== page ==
Wednesday, July 19, 2017

Film Review: The Bye Bye Man (2017)

The Bye Bye Man (Review)
United States/2017
Format Viewed For Review: Amazon Video
Netflix Streaming: No
Amazon Prime: No

"...not the worst film I've ever seen, but it wasn't great, either."

A group of friends move into a new house where they discover the origins of an evil entity...

The Bye Bye Man is an interesting film. The film begins in 1969 as a man with a shotgun walks around his neighborhood and murders anyone who said 'the name' that shan't be said. Fast forward to the present, college students Elliot (Douglas Smith), Sasha (Cressida Bonas), and John (Lucien Laviscount) move into an off-campus house. After they discover the name The Bye Bye Man, things start to go bump in the night and they feel a presence around them. The more they think about the name, the stronger the presence grows. So, they start hallucinating. Those hallucinations lead to distrust, misunderstandings, and irrational fear. It leads to an underwhelming final act and a predictable ending.


The Bye Bye Man was critically panned upon release. It was also ridiculed for its title. I agree: The Bye Bye Man is a poor name for a horror antagonist. However, I don't think it's the worst film out there. FIrst and foremost, I really liked the concept. The hallcuinations aren't particularly frightening, but I thought they played out well. They help create a sense of doubt in every scene. The film was also paced well, never dragging its feet. There is some suspense here. It's not a nail-biter, but it shows some effort. I think this is best compared to those teenage horror film from the early 2000s, like They or Darkness Falls.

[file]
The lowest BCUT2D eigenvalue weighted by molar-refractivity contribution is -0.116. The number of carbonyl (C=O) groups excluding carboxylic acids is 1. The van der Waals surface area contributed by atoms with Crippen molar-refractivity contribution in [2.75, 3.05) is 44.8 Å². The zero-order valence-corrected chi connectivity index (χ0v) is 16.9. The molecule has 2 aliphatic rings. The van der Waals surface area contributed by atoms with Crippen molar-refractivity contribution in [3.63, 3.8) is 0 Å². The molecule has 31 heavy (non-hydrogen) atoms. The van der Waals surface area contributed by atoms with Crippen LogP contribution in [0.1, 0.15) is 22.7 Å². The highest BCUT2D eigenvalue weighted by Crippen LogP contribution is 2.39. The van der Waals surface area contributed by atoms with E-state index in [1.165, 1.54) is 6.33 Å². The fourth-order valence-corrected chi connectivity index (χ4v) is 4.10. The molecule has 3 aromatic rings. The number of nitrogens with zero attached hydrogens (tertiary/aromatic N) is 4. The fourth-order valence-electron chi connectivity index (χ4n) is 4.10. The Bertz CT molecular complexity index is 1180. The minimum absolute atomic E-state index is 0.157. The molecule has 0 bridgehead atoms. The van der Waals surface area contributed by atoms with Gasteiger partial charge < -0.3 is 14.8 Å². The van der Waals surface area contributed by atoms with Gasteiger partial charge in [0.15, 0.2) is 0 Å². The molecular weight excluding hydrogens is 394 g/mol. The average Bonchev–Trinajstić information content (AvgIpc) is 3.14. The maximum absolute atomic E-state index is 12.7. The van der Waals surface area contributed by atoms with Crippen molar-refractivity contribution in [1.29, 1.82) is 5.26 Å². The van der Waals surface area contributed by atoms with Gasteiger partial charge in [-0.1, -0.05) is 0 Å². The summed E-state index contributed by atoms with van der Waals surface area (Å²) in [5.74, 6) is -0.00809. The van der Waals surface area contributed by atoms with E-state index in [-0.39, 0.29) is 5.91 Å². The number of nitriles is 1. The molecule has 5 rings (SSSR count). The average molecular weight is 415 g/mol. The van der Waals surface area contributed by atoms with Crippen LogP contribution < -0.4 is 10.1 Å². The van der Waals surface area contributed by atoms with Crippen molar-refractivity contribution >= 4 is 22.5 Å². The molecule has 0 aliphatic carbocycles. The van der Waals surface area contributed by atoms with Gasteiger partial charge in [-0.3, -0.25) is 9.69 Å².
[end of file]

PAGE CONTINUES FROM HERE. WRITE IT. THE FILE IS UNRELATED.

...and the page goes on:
With that comparison, it also adopts a lot of the same problems. Although I feel like I liked The Bye Bye Man more than some other viewers/critics, I don't think it's perfect or even great. The Bye Bye Man fails to create any compelling characters, including its own antagonist. The main characters are also fairly annoying and downright stupid at times. The dialogue can also be horrible during some scenes. And, it's just not a scary film. It may have some suspense here and there, but it never truly frightens or even jolts.

The acting is also hit-or-miss. Douglas Smith is decent as the leading man. Lucien Laviscount also fills the shoes of his generic character well. Cressida Bonas, on the other hand, is painfully bad. There are some scenes where she passes as acceptable, but, during most of the film, she's bland and emotionless. The film was shot well. The music was forgettable. The computer special effects, which were mainly used for a hound, were bad. The film was written by Jonathan Penner and directed by Stacy Title. The concept was interesting, but the plot's characters were forgettable. It doesn't delve deep enough into The Bye Bye Man's origins to truly satisfy, either. Stacy Title can conjure some suspense, but she fails to pull strong performances from her cast and the horror is minimal.

Overall, The Bye Bye Man is a mediocre horror film. It's definitely not the worst film I've ever seen, but it wasn't great, either. If you like the PG-13 horror films from the 2000s, or if you liked this decade's Ouija, you might like this.

Score: 4/10
Parental Guide: Some violence and blood.

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